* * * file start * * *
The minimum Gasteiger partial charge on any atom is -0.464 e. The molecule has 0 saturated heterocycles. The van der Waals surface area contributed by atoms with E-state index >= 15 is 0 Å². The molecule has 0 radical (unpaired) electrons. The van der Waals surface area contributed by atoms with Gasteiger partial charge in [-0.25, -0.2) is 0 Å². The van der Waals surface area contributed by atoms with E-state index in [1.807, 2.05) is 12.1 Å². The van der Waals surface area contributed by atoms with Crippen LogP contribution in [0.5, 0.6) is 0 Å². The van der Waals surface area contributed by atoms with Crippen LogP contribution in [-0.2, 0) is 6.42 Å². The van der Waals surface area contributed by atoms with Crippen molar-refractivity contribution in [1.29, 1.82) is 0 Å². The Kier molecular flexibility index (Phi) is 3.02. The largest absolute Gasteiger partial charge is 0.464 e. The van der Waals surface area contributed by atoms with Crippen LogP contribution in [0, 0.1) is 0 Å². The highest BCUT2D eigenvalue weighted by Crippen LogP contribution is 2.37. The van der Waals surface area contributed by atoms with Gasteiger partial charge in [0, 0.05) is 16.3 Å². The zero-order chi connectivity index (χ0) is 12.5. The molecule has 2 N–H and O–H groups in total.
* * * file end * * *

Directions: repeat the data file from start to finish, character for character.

The minimum Gasteiger partial charge on any atom is -0.464 e. The molecule has 0 saturated heterocycles. The van der Waals surface area contributed by atoms with E-state index >= 15 is 0 Å². The molecule has 0 radical (unpaired) electrons. The van der Waals surface area contributed by atoms with Gasteiger partial charge in [-0.25, -0.2) is 0 Å². The van der Waals surface area contributed by atoms with E-state index in [1.807, 2.05) is 12.1 Å². The van der Waals surface area contributed by atoms with Crippen LogP contribution in [0.5, 0.6) is 0 Å². The van der Waals surface area contributed by atoms with Crippen LogP contribution in [-0.2, 0) is 6.42 Å². The van der Waals surface area contributed by atoms with Crippen molar-refractivity contribution in [1.29, 1.82) is 0 Å². The Kier molecular flexibility index (Phi) is 3.02. The largest absolute Gasteiger partial charge is 0.464 e. The van der Waals surface area contributed by atoms with Crippen LogP contribution in [0, 0.1) is 0 Å². The highest BCUT2D eigenvalue weighted by Crippen LogP contribution is 2.37. The van der Waals surface area contributed by atoms with Gasteiger partial charge in [0, 0.05) is 16.3 Å². The zero-order chi connectivity index (χ0) is 12.5. The molecule has 2 N–H and O–H groups in total.